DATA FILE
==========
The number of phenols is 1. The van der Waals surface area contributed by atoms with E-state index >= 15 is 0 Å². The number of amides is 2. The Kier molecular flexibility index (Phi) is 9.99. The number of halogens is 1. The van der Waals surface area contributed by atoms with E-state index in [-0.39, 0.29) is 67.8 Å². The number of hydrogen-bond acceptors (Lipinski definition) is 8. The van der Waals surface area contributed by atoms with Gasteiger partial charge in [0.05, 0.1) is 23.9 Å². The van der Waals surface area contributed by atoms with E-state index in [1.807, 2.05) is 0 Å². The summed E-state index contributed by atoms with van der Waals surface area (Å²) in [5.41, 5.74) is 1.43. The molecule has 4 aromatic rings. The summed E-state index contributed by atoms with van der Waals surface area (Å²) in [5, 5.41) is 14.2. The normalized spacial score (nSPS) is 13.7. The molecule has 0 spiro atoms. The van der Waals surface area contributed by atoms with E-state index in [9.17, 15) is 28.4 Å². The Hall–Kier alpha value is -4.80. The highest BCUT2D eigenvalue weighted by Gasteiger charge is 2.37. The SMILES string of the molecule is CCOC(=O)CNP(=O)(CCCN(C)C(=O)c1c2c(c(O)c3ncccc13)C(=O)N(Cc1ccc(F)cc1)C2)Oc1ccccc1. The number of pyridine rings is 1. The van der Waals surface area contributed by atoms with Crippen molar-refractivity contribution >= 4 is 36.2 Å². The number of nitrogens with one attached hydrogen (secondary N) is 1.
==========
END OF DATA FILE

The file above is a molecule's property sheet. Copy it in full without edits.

The number of phenols is 1. The van der Waals surface area contributed by atoms with E-state index >= 15 is 0 Å². The number of amides is 2. The Kier molecular flexibility index (Phi) is 9.99. The number of halogens is 1. The van der Waals surface area contributed by atoms with E-state index in [-0.39, 0.29) is 67.8 Å². The number of hydrogen-bond acceptors (Lipinski definition) is 8. The van der Waals surface area contributed by atoms with Gasteiger partial charge in [0.05, 0.1) is 23.9 Å². The van der Waals surface area contributed by atoms with E-state index in [1.807, 2.05) is 0 Å². The summed E-state index contributed by atoms with van der Waals surface area (Å²) in [5.41, 5.74) is 1.43. The molecule has 4 aromatic rings. The summed E-state index contributed by atoms with van der Waals surface area (Å²) in [5, 5.41) is 14.2. The normalized spacial score (nSPS) is 13.7. The molecule has 0 spiro atoms. The van der Waals surface area contributed by atoms with E-state index in [9.17, 15) is 28.4 Å². The Hall–Kier alpha value is -4.80. The highest BCUT2D eigenvalue weighted by Gasteiger charge is 2.37. The SMILES string of the molecule is CCOC(=O)CNP(=O)(CCCN(C)C(=O)c1c2c(c(O)c3ncccc13)C(=O)N(Cc1ccc(F)cc1)C2)Oc1ccccc1. The number of pyridine rings is 1. The van der Waals surface area contributed by atoms with Crippen molar-refractivity contribution >= 4 is 36.2 Å². The number of nitrogens with one attached hydrogen (secondary N) is 1.